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Israeli firms to test health-care technology in Canada

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Two Israeli companies will have the opportunity to test their heart and brain health technologies in Canadian seniors care facilities.

HeartBeat Technologies, headquartered in Haifa, has developed software that allows health-care professionals to remotely monitor patients’ heart issues.

The company combines commercially available wearable sensors with cloud-based software to track heart rate, oxygen levels, blood pressure, cardiac output, hydration and more – all aimed at preventing hospitalization.

The technology will be tested at Saint Elizabeth Health Care, which provides home care and other services in and around Toronto.

Jerusalem-based Brainsway, meantime, has developed a new brain disorder treatment called Deep Transcranial Magnetic Stimulation, or “Deep TMS” therapy.

According to publicity material, the procedure non-invasively generates brief magnetic pulses to activate areas of the brain associated with depression and other disorders.

READ: DOCTORS HOPE TO BRING ISRAELIS, PALESTINIANS TOGETHER THROUGH HEALTH CARE

With 60 clinical trials worldwide, it will be tested on patients with both depression and Alzheimer’s disease at Baycrest Health Sciences in Toronto, beginning this summer.

The Israeli tech firms were selected through the Canada-Israel Collaboration Program, operated jointly by Baycrest’s Centre for Aging and Brain Health Innovation and the Israel Innovation Authority.

The initiative is the result of Ontario’s economic mission to Israel in 2016, when the province signed several deals with Israeli institutions in health-related research and collaboration.

For Allison Sekuler, vice-president of research at Baycrest Health Sciences, Sandra A. Rotman Chair in Cognitive Neuroscience, and managing director of the Centre for Aging and Brain Health Innovation, the merging of health science with technology is the key to breakthroughs.

“We still don’t fully understand how the brain works,” Sekuler told The CJN as part of the paper’s coverage of Baycrest’s 100th anniversary. “But we’re at a point now where we know enough about it that we can start taking advantage of some of the technology and integrate that knowledge across traditional neuroscience.”

Sekuler predicts that data from wearables you buy (including a sunglasses-like device that measure brainwaves) and from other sources will lead to an “explosion” of information that will help scientists better understand how the brain ages and how to detect the onset of disorders as early as possible.

Allison Sekuler

“We’re at the intersection of neuroscience, technology, big data and artificial intelligence all coming together now,” she said. “That’s very exciting to me.”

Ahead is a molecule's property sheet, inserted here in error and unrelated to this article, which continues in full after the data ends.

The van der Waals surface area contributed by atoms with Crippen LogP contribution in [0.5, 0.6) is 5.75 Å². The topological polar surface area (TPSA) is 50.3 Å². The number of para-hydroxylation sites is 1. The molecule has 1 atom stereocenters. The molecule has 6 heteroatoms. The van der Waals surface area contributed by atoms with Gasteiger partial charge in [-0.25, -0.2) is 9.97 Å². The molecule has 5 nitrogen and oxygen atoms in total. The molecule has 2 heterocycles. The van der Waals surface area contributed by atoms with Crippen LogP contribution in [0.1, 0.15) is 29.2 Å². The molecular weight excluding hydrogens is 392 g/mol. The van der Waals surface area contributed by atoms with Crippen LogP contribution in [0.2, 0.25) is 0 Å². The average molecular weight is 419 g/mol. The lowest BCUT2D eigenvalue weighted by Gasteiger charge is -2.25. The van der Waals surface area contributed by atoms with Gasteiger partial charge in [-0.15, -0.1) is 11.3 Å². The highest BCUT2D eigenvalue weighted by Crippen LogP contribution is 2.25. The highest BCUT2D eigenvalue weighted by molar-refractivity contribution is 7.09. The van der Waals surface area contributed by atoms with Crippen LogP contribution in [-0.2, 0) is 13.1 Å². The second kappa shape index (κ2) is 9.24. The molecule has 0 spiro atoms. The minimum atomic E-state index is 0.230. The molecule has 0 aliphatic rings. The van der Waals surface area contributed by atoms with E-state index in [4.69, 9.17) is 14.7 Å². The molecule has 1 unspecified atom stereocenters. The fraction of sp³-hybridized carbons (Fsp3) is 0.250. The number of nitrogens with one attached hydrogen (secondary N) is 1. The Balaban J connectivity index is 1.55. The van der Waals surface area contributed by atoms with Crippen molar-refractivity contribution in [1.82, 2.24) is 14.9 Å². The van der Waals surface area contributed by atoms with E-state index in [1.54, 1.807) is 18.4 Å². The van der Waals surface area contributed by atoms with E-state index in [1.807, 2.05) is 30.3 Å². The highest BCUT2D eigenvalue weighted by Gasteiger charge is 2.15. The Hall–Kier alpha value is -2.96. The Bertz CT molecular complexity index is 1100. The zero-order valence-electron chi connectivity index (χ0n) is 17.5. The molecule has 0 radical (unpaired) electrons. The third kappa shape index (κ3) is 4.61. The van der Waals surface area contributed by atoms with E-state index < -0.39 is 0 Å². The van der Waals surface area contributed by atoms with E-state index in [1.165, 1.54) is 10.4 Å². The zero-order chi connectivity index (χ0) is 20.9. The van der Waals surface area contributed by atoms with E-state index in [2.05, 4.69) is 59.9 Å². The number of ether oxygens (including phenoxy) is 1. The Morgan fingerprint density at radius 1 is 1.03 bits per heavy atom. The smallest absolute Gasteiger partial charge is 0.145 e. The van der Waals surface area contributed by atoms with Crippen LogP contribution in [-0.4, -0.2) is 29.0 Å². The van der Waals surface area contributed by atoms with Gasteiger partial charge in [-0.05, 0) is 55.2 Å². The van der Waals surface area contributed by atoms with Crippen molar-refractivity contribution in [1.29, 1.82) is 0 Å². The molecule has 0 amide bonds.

Brain scientists aim for early detection and intervention in dementia, but also prevention. “We know often that the disease starts before we even see any symptoms,” Sekuler explained.

While there’s no way to reverse degenerative brain disorders, the hope is to blunt the impact, slow the brain’s decline, and roll back some of the symptoms as much as possible.

At Baycrest, researchers are studying combination therapy – using music therapy and non-invasive brain stimulation to see whether those methods can improve memories and cognitive functions.

“If you combine that with other treatments, we could have an even bigger impact,” Sekuler said. “Whether it’s prevention or detection or treatment, we’re seeing the impact of combining all these different approaches.”

And we’re also just starting to know how resilient the brain is. For one, it changes throughout our lifetime, always growing new cells.

“People didn’t know that even a decade ago,” Sekuler noted. “The older brain can reorganize or rewire itself to compensate for any difficulties it is having.”

You can teach an old brain new tricks, and that’s important for brain health. We’ve all heard about preventative measures: learning a new language or musical instrument, doing puzzles, diet, exercise, meditation – even volunteering.

“What we don’t really know,” Sekuler said, “is how all those factors combine to maximize impact and how different people respond to different treatments, therapies and interventions.”

She said her “dream” is a “pinpointed, personalized approach to prevent dementia.”

Information on your health is already being collected by devices like Apple watches and Fitbits. With other technologies, the goal is to “put it all together for predictive, personalized care to prevent cognitive decline,” Sekuler said.